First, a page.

Jon Shaw looks at the rules for the latest new Scottish benefit.
Child disability payment (CDP) will be introduced later in 2021. It is a benefit for disabled children, replacing new claims for disability living allowance (DLA) for children living in Scotland. It will be administered by Social Security Scotland. The rules are set by the Scottish Parliament.1See s31 and Sch 5 Social Security (Scotland) Act 2018 (‘the Act’), and The Disability Assistance for Children and Young People (Scotland) Regulations 2021, No.174 (‘DACYP(S) Regs’). All of the information in this article is based on these sources, except where noted below. New claims for DLA in Scotland are abolished by reg 19 of The Disability Assistance for Children and Young People (Consequential Amendment and Transitional Provision) (Scotland) Regulations 2021, No.73.
CDP will be introduced for new claims from children living the local authority areas of Perth and Kinross, Dundee and the Western Isles on 26 July 2021, and then across Scotland from 22 November 2021.
Basic entitlement conditions
Most of the entitlement conditions for CDP are the same as for DLA. These rules are set out in summary here, with the most important differences from DLA highlighted. CDP is covered in more detail in Part 12 of the Welfare Benefits and Tax Credits Handbook 2021–22.
Like DLA, CDP consists of separate care and mobility components. It is not means tested, and there are no conditions relating to work or national insurance contributions.
A child under 16 must have additional or different needs compared to a child the same age, (unless s/he is terminally ill or for the higher rate mobility component). Except in the case of terminal illness, a child’s needs must be expected to last for at least 39 weeks (with CDP payable after 13 weeks). The upper age limit to make a new CDP claim is the 16th birthday.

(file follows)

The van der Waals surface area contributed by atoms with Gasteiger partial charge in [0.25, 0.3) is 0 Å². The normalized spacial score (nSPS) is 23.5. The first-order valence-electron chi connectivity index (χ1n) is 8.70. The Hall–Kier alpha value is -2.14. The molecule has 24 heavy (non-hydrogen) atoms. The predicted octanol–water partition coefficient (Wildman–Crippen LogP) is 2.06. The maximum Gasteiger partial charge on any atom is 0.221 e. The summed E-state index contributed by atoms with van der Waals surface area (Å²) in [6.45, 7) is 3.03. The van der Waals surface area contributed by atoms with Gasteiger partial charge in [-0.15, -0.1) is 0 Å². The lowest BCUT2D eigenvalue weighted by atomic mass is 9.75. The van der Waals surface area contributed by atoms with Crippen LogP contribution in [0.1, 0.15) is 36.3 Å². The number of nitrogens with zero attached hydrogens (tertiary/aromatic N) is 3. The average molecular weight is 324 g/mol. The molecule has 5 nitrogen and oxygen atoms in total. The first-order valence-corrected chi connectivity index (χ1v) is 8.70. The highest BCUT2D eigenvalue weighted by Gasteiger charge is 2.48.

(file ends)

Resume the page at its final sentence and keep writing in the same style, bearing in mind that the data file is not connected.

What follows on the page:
CDP claimants are expected to transfer to adult disability payment (the future Scottish replacement for personal independence payment (PIP)) before turning 18. Again there is an exception to this rule for terminally ill claimants.
Normally a child must be ordinarily resident in Scotland, meet a past presence test of having been in the ‘common travel area’ (the UK, Ireland, Channel Islands and Isle of Man) for 26 of the last 52 weeks (13 weeks for children aged under six months) and not be a ‘person subject to immigration control’. The past presence test does not apply to terminally ill children. Entitlement can continue during the first 13 weeks of a ‘temporary absence’, and in limited situations the care component may be ‘exportable’ for a longer period.
The care component is paid at three rates. A child is entitled to:
•the lowest rate if s/he requires attention for a significant portion of the day;
•the middle rate if s/he requires either frequent attention or continual supervision throughout the day, or prolonged or repeated attention or prolonged or frequent watching over ‘throughout the night’ (see below); or